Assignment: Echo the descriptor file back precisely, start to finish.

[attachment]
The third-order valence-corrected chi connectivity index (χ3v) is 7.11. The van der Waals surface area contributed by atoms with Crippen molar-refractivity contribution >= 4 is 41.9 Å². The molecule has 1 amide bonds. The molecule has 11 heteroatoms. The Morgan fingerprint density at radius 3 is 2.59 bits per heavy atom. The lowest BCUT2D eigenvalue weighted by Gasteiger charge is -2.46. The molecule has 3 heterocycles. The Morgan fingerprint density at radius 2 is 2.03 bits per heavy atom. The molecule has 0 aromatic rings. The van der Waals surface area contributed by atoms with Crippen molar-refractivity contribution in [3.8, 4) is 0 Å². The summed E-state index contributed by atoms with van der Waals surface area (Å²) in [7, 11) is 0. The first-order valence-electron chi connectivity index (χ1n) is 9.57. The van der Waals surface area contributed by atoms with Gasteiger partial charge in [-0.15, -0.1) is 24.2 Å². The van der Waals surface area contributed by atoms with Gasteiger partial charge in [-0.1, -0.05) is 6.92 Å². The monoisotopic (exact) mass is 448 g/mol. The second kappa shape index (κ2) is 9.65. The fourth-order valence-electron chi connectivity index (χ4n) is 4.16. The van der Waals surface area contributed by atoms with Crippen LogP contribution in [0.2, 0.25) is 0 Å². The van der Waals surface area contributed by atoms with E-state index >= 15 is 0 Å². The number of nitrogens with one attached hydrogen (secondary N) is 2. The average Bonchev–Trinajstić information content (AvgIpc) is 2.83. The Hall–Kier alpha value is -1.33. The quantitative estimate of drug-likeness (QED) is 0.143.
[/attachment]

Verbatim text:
The third-order valence-corrected chi connectivity index (χ3v) is 7.11. The van der Waals surface area contributed by atoms with Crippen molar-refractivity contribution >= 4 is 41.9 Å². The molecule has 1 amide bonds. The molecule has 11 heteroatoms. The Morgan fingerprint density at radius 3 is 2.59 bits per heavy atom. The lowest BCUT2D eigenvalue weighted by Gasteiger charge is -2.46. The molecule has 3 heterocycles. The Morgan fingerprint density at radius 2 is 2.03 bits per heavy atom. The molecule has 0 aromatic rings. The van der Waals surface area contributed by atoms with Crippen molar-refractivity contribution in [3.8, 4) is 0 Å². The summed E-state index contributed by atoms with van der Waals surface area (Å²) in [7, 11) is 0. The first-order valence-electron chi connectivity index (χ1n) is 9.57. The van der Waals surface area contributed by atoms with Gasteiger partial charge in [-0.15, -0.1) is 24.2 Å². The van der Waals surface area contributed by atoms with Gasteiger partial charge in [-0.1, -0.05) is 6.92 Å². The monoisotopic (exact) mass is 448 g/mol. The second kappa shape index (κ2) is 9.65. The fourth-order valence-electron chi connectivity index (χ4n) is 4.16. The van der Waals surface area contributed by atoms with Crippen LogP contribution in [0.2, 0.25) is 0 Å². The van der Waals surface area contributed by atoms with E-state index >= 15 is 0 Å². The number of nitrogens with one attached hydrogen (secondary N) is 2. The average Bonchev–Trinajstić information content (AvgIpc) is 2.83. The Hall–Kier alpha value is -1.33. The quantitative estimate of drug-likeness (QED) is 0.143.